I also readily concede that there are other reasons to value knowledge for oneself. Seeking knowledge may be the best way to secure the truth for ourselves, or it may fit an ideal of human living that we value now for its own sake. My idea is that the social goal of improving testimony explains some features of our use of ‘know’ — why it requires truth, belief, and justification for starters (see the paper), but not that individuals have that goal of improving testimony as their personal goal, anymore than people who seek money for their personal reasons value it as a convenient medium of exchange. (Most of them probably never think of it that way and don’t realize that that’s why we have the institution of money.)

    It seems to me that where the non-cognitivism comes in, if it does, is in the openness to revision in the states or things we apply it to (without it being a change in the meaning of the term) that I have suggested ‘know’ exhibits. There is clearly a factual component to our ascriptions of knowledge — truth and belief and the miscellaneous matters that (currently) figure into justification and Gettier considerations are facts on my view. If those requirements were the end of the the meaning of ‘know’, a correct and complete account of how we use it now (or what it is true of), then the history of our coming to use the term ‘know’, starting with it as a term of praise for acceptable testimony, wouldn’t make it non-cognitive. Also, any word can become the locus of a linguistic tug of war over usage — that doesn’t make it an anti-realist or non-cognitive term in its prior usage. Where it seems to me that non-cognitivism has something right about it is if the term is treated in its prior, normal, usage as open to revision in that way — as maybe at one time proof wasn’t required for knowledge of mathematical generalizations, in the way the word was used, but it came to be so required. If that could happen without a change in the meaning of the word (or of the equivalent terms in Greek or Egyptian), then we shouldn’t think of the terms as purely factual. Maybe even then we could see the revisions as focusing in on something that was implicitly there all along, a sort of Platonic essence that is seen with increasing clarity over time. Maybe the idea of the circle was like that — the idea of the really round as exhibited in visual examples gradually gives way to a Euclidean definition of the circle as a set of points equidistant from a given point. But my impression is that the way we use ‘knowledge’ is too messy and provisional — too open to negotiation — to expect that.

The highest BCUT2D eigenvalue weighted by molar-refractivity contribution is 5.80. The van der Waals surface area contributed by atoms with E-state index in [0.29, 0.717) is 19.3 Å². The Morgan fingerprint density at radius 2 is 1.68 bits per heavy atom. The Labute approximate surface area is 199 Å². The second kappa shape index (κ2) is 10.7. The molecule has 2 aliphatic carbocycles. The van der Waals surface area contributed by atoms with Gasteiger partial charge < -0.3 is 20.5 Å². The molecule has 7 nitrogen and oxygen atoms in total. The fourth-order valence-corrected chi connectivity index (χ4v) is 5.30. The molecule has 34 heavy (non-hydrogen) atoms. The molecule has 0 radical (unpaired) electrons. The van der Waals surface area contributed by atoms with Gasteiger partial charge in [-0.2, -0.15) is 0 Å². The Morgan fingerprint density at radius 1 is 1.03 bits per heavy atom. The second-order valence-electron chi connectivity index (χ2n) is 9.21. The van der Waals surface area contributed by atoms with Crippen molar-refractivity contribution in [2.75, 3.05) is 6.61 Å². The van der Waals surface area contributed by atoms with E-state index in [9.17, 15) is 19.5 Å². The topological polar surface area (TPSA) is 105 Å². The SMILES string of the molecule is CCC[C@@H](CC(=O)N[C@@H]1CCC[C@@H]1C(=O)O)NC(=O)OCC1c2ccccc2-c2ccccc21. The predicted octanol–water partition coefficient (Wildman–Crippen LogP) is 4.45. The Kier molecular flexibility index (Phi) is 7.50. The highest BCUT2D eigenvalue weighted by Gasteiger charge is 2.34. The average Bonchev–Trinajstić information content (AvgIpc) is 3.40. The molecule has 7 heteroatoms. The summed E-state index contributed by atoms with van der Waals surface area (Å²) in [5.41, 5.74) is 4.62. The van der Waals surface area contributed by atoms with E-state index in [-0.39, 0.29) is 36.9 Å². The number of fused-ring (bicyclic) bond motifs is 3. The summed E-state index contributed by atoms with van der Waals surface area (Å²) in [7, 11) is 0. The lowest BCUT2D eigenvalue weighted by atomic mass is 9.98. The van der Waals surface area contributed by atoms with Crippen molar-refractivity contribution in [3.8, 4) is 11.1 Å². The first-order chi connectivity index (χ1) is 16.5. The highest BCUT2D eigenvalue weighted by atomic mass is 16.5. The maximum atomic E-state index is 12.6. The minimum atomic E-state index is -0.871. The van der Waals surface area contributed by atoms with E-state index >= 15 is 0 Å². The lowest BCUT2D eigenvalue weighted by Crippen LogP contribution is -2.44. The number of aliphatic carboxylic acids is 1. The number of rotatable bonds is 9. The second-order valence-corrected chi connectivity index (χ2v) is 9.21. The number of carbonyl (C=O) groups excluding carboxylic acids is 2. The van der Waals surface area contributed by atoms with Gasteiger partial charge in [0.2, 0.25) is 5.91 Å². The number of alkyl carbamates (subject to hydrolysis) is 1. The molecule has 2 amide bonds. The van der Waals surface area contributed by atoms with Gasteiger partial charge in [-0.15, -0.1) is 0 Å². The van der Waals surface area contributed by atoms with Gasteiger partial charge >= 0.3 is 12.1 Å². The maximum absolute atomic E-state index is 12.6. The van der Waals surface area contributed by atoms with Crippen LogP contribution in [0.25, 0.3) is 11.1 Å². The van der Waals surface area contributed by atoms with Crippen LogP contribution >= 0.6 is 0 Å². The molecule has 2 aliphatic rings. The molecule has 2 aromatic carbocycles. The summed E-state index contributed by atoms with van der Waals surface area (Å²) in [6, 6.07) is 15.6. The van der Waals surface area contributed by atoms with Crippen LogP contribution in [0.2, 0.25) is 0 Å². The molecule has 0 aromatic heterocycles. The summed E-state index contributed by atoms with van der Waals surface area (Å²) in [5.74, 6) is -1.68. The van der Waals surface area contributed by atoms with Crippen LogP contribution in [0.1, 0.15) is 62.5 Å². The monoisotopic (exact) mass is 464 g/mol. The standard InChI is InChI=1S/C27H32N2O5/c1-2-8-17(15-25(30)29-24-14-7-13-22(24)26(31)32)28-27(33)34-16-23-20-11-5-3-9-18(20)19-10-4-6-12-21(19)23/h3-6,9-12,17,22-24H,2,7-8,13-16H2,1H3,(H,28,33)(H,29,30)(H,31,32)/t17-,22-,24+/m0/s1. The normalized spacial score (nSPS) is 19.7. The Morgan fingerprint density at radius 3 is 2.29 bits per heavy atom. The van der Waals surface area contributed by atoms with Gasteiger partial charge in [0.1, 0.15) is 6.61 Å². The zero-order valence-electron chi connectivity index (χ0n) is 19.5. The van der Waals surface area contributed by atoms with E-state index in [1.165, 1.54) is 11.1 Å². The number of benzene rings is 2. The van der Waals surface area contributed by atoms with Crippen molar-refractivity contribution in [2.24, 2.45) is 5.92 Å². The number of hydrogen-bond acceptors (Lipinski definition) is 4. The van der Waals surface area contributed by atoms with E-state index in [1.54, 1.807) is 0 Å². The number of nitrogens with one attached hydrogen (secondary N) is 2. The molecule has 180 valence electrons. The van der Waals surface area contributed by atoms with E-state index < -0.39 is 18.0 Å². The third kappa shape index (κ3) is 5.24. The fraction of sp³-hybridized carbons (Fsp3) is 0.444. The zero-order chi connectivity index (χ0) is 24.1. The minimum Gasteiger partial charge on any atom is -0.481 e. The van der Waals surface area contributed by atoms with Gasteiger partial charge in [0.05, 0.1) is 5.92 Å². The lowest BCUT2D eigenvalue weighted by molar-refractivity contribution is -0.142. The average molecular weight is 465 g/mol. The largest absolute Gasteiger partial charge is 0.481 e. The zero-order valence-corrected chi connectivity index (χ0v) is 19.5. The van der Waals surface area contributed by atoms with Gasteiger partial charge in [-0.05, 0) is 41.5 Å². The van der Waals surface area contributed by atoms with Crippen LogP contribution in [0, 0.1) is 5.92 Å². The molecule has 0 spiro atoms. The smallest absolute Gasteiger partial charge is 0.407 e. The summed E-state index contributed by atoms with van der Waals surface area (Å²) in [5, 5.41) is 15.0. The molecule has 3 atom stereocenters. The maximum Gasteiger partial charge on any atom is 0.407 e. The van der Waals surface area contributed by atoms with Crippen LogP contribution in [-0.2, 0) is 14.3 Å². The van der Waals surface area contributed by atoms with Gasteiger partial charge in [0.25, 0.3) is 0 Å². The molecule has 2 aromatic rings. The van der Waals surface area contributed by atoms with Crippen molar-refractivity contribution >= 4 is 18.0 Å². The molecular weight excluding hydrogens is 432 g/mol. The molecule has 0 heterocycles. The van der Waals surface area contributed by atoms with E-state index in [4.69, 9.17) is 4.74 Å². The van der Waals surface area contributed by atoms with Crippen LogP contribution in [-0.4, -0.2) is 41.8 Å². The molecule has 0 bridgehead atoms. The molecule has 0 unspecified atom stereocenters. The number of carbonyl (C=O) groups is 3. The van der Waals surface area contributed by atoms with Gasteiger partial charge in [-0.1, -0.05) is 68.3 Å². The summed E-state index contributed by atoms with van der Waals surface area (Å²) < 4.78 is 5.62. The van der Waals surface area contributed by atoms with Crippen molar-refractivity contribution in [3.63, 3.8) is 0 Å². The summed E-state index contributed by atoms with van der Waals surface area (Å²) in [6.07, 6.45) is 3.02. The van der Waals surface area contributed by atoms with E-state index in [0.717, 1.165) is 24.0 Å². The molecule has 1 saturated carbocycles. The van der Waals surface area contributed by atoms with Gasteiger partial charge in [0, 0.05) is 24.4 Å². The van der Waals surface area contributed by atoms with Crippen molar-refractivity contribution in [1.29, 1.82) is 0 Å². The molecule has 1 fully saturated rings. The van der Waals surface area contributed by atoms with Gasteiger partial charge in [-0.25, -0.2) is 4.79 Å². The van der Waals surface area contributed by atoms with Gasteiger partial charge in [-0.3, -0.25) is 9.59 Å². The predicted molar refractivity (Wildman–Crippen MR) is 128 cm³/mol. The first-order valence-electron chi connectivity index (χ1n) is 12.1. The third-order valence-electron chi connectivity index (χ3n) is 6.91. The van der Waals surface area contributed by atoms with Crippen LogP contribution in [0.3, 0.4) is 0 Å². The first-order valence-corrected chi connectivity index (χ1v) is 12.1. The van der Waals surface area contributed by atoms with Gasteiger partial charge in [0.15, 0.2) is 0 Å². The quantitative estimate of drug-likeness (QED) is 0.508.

7. Steven, I think the first two paragraphs in your response, plus the beginning of the third, show that you are not a deflationist in the sense of the term I was using. The functionalist account is supposed to be something like an archeology of a the term in English, without any particular limitations on the nature of the semantic value of the term as it is presently used.

    I don’t think I quite understand the remainder of the last paragraph, though. Here’s the source of my confusion, I think: every term in natural language is open to revision and subject to usage-tugs-of-war. The latest entry in the dictionary for ‘literally’ is “figuratively”! (It’s a southern California phenomenon…) I’m sure there’s a way to make your points that doesn’t commit you to anything outlandish about usage, but I don’t see what it is. It must be something about openness of meaning to revision, but I don’t understand what that could be.

  8. Sorry about the confusion. I meant to be allowing that every term is subject to tugs of war over usage, and to describe a way in which variations of what ‘know’ is true of could be negotiated without changing the meaning of the term. Maybe the way to put it is to say that the function of the term, as indicating acceptable testimony, is primary, so that as long as it serves that function it hasn’t changed its meaning. That allows for changes in what is currently regarded as acceptable testimony. So currently what we call knowledge would be true and believed and have certain kinds of histories involving perception, testimony, memory, and/or reasoning (etc) in particular ways. But what is accepted as the appropriate history might change, in response to assertions or denials of knowledge in new sorts of cases, made in the hope of encouraging the production of better testimony than the old rules allowed (more likely to be true, but also easier to recognize as such, or allowing usually helpful testimony on important topics we currently don’t accept testimony on, etc.). Some assertions that so and so has knowledge should be treated rather like the first attempts to get others to accept banknotes in exchange for goods and services, instead of minted coins — retrospectively it looks like money, but at the time there doesn’t yet seem to have been a fact of the matter about it being money or not. It had something of the character of a proposal — not just ‘here’s money’ but ‘let’s count this stuff as money too’. Similarly the people who first proposed not to count the old surveyor as knowing the Pythagorean generalization about relations the squares on the sides of right triangles, in the absence of his mastering a proof of it, were not simply asserting a fact (that he didn’t know it) — they were doing something more like saying “let’s not allow people to testify to mathematical generalizations anymore unless they have followed a proof.” Although couched as a denial of knowledge, it was in effect a bit of proposed legislation — but not for that reason a change in the meaning of ‘knows’ (or of the Greek equivalent) anymore than the offering of banknotes was a change in the nature of money.